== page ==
A founding member of the Free Trade Party, Glynn acted as its deputy leader and, with George Reid, managed a nation-wide election campaign prior to the inaugural federal elections in March 1901 – at a time when candidates relied on pamphlets, posters, newspaper reports and speeches made in front of live audiences to get political messages across. Elected with six others to represent South Australia in the first House of Representatives, Glynn held his seat in what later became the division of Angas for almost two decades. Attorney-General from 2 June 1909 until 29 April 1910 in the 'Fusion' government led by Alfred Deakin, Glynn was Minister for External Affairs under Liberal leader Joseph Cook in 1913-14, and Minister for Home and Territories in the Nationalist government under Billy Hughes from 1917. Glynn was appointed King's Counsel (KC) in July 1913.
As Attorney-General, Glynn contributed over 70 advices to the Opinion Book. Two of those published in Volume 1 related to the Commonwealth's acquisition of territory for the seat of government, in preparation for the establishment of a federal capital. During his time in parliament Glynn maintained an avid interest in the control and use of Australia's inland rivers, and in Irish nationalism, and was an early advocate for the adoption of decimal coinage. Supportive of Australia's role in the First World War, he visited France and the United Kingdom as a dominion delegate of the Empire Parliamentary Association in 1916, and encouraged fair treatment of enemy aliens during and after the war. In 1914, as the minister responsible for the Northern Territory – which had been taken over by the Commonwealth from South Australia in 1911 – Glynn put forward ambitious plans for its administration and development. Shelving of these in the face of wartime expenditure contributed to extreme dissatisfaction in the Territory concerning political representation, unemployment and taxation. On 17 December 1918 around 1000 demonstrators marched on Government House in Darwin, demanding the resignation of the first Administrator of the Northern Territory, John Gilruth. A Royal Commission on Northern Territory Administration, part of the government's response to the 'Darwin Rebellion', was appointed in November 1919, just before Glynn lost his seat, to Labor, in the 13 December general election.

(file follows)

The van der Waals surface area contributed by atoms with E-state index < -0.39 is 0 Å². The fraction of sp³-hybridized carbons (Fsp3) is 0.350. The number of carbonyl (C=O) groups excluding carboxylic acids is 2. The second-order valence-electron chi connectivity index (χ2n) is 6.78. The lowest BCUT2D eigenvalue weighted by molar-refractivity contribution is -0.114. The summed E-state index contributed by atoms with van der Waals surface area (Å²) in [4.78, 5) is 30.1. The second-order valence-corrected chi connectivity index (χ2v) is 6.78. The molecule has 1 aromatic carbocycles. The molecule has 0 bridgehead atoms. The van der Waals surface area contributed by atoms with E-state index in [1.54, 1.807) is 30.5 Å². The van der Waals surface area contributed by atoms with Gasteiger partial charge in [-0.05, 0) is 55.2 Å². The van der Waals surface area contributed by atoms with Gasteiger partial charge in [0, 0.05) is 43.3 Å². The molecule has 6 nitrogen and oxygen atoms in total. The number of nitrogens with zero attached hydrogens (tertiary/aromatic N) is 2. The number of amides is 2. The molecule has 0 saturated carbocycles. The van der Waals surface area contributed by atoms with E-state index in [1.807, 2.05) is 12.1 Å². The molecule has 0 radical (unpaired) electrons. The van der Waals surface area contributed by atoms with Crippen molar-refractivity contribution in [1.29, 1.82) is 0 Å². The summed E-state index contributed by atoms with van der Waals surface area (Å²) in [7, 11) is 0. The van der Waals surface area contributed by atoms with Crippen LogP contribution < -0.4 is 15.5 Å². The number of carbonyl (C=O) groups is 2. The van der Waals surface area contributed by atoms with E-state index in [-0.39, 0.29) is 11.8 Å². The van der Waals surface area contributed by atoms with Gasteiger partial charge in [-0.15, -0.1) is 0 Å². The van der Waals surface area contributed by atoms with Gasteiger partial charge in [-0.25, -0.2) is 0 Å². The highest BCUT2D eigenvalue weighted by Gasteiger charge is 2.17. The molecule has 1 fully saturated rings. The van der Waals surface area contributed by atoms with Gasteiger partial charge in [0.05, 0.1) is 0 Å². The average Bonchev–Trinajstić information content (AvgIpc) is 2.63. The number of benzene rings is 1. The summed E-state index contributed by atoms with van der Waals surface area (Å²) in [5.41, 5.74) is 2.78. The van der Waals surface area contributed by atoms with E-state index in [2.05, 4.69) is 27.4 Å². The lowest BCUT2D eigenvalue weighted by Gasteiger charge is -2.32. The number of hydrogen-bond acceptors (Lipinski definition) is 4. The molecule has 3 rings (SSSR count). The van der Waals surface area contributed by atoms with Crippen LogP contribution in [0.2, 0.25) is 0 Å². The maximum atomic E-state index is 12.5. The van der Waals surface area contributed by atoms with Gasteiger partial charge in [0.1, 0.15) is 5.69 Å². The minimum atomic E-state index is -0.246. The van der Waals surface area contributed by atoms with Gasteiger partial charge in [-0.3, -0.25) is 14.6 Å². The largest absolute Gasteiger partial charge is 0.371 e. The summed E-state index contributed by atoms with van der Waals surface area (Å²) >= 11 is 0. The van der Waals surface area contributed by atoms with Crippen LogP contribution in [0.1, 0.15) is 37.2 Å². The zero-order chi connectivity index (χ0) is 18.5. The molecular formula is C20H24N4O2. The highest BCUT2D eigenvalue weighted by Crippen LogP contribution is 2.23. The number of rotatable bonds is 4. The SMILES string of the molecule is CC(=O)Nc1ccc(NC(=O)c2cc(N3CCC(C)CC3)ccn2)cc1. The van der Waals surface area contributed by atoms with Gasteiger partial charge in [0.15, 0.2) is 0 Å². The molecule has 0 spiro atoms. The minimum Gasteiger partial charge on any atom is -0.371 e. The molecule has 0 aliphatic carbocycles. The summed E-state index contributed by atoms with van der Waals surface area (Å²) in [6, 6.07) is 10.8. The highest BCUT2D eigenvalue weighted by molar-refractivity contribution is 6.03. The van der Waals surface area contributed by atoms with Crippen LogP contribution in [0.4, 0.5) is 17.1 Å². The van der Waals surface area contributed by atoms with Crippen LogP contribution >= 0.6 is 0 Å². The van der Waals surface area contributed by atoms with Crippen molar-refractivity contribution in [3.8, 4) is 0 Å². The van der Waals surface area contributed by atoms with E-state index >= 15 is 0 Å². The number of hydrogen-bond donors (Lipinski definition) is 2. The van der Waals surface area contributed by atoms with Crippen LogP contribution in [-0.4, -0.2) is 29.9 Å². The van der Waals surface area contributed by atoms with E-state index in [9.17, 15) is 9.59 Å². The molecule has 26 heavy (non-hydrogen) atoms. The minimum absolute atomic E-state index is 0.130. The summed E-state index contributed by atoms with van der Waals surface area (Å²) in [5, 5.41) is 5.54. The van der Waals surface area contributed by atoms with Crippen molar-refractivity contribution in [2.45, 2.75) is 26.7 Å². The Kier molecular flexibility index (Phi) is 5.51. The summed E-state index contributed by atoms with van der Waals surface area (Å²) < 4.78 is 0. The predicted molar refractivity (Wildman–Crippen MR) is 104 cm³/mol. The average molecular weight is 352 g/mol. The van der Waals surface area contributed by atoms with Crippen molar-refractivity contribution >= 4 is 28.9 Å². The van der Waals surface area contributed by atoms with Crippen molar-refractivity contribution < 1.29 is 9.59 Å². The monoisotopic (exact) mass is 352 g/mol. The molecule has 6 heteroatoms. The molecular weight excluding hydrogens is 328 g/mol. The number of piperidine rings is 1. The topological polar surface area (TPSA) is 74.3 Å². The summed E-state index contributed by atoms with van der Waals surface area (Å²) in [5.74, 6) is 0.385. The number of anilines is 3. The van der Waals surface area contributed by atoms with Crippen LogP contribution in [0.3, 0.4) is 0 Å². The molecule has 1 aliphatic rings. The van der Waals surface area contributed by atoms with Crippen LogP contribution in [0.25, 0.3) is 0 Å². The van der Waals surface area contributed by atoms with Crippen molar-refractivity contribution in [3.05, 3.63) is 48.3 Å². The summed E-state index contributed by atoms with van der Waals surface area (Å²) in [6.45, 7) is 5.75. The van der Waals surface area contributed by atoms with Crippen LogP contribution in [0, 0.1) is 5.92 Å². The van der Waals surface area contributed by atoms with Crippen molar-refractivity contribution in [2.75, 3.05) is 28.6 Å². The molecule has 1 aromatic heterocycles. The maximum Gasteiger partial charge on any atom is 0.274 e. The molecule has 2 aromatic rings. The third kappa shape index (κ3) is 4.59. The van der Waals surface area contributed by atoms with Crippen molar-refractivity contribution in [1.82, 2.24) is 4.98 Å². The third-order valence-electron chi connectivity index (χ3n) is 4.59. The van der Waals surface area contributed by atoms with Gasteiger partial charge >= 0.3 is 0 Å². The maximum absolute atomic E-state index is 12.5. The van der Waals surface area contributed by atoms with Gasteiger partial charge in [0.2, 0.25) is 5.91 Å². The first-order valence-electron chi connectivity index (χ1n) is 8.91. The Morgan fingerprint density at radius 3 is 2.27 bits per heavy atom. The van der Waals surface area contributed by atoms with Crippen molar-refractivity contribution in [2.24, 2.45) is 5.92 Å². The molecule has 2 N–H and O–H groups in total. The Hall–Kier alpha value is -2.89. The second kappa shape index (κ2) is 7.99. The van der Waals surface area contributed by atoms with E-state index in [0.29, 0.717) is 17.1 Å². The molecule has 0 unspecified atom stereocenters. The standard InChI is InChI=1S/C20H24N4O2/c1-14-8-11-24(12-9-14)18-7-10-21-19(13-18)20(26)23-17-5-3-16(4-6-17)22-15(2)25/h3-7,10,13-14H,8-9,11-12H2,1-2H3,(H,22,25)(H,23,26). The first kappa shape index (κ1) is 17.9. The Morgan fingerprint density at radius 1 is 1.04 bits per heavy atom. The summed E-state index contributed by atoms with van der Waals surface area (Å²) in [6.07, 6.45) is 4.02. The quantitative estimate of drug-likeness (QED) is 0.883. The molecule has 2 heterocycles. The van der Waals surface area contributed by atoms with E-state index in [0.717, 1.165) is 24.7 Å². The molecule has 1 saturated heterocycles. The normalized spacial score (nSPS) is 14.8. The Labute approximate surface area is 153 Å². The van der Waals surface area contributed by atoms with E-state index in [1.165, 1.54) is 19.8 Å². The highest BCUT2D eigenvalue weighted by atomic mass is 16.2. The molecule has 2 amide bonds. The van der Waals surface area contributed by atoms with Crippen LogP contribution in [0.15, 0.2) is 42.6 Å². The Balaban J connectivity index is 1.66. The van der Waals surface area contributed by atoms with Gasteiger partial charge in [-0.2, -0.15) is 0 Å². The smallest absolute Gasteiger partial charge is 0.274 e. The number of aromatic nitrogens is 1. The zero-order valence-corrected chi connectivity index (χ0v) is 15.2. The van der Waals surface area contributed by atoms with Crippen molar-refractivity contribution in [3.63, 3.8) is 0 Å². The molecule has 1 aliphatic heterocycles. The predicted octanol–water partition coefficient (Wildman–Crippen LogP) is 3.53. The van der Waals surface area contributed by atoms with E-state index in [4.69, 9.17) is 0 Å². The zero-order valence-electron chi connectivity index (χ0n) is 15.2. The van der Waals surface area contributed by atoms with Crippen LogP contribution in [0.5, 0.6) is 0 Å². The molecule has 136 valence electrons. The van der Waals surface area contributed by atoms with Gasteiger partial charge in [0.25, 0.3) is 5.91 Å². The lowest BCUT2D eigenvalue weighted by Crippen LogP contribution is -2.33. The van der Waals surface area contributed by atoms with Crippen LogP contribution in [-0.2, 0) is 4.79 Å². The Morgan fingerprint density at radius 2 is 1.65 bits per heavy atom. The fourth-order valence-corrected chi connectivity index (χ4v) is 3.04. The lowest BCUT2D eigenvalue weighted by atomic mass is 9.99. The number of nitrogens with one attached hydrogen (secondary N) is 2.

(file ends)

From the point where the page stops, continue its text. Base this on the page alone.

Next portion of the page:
Resuming full-time legal work, Glynn was renowned for his integrity and diligence. Intelligent, knowledgeable and humorous – and able to quote Shakespeare to suit any occasion – he remained popular as a public speaker, and published numerous papers on legal, political and literary subjects. The last of the federation convention delegates to leave the Commonwealth parliament, in 1927 he was one of the survivors of the first parliamentary session who attended the opening of the provisional parliament house in the new national capital in Canberra. His wife, who had been notable for her many charitable and community activities, including long service as the foundation president of the Catholic Women's League in South Australia, died in 1930.
Aged 76, Glynn died of pneumonia on 28 October 1931 at North Adelaide. He was survived by two sons and four daughters. Following requiem mass at St Laurence's Catholic Church North Adelaide, he was buried in West Terrace Cemetery. A collection of his letters to his family, incorporating a bibliography of his published works, was published in 1974.3
- Biography written by Carmel Meiklejohn with reference to
- Gerald O'Collins, 'Glynn, Patrick McMahon (Paddy) (1855–1931)', Australian Dictionary of Biography, National Centre of Biography, Australian National University, http://adb.anu.edu.au/biography/glynn-patrick-mcmahon-paddy-6405/text10949, accessed 24 May 2012.
- Parliamentary Library, Department of Parliamentary Services, 43rd Parliament: Parliamentary Handbook of the Commonwealth of Australia, Canberra, 2011.
- The words 'humbly relying on the blessing of Almighty God' were inserted.
- Gerald O'Collins (editor), Patrick McMahon Glynn, Letters to his Family (1874–1927), Polding Press, 1974.